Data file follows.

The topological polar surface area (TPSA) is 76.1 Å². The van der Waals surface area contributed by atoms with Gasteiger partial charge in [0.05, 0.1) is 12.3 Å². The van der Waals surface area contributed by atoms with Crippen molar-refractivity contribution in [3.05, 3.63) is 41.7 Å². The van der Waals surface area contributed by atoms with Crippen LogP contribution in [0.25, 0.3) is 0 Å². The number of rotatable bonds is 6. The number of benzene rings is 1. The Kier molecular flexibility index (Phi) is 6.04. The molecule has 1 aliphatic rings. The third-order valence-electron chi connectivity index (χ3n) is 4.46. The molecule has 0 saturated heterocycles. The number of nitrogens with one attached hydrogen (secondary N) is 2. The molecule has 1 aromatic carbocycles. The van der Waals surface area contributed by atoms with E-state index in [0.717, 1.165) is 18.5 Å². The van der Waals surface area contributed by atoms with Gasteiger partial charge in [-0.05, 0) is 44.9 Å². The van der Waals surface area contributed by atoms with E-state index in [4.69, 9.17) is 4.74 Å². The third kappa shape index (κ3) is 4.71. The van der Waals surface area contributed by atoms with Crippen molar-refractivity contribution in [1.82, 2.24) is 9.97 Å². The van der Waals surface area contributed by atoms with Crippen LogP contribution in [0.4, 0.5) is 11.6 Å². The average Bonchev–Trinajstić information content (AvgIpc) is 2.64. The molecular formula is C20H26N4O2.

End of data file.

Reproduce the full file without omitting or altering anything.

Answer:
The topological polar surface area (TPSA) is 76.1 Å². The van der Waals surface area contributed by atoms with Gasteiger partial charge in [0.05, 0.1) is 12.3 Å². The van der Waals surface area contributed by atoms with Crippen molar-refractivity contribution in [3.05, 3.63) is 41.7 Å². The van der Waals surface area contributed by atoms with Crippen LogP contribution in [0.25, 0.3) is 0 Å². The number of rotatable bonds is 6. The number of benzene rings is 1. The Kier molecular flexibility index (Phi) is 6.04. The molecule has 1 aliphatic rings. The third-order valence-electron chi connectivity index (χ3n) is 4.46. The molecule has 0 saturated heterocycles. The number of nitrogens with one attached hydrogen (secondary N) is 2. The molecule has 1 aromatic carbocycles. The van der Waals surface area contributed by atoms with E-state index in [0.717, 1.165) is 18.5 Å². The van der Waals surface area contributed by atoms with Gasteiger partial charge in [-0.05, 0) is 44.9 Å². The van der Waals surface area contributed by atoms with E-state index in [4.69, 9.17) is 4.74 Å². The third kappa shape index (κ3) is 4.71. The van der Waals surface area contributed by atoms with Crippen molar-refractivity contribution in [1.82, 2.24) is 9.97 Å². The van der Waals surface area contributed by atoms with Crippen LogP contribution in [0.4, 0.5) is 11.6 Å². The average Bonchev–Trinajstić information content (AvgIpc) is 2.64. The molecular formula is C20H26N4O2.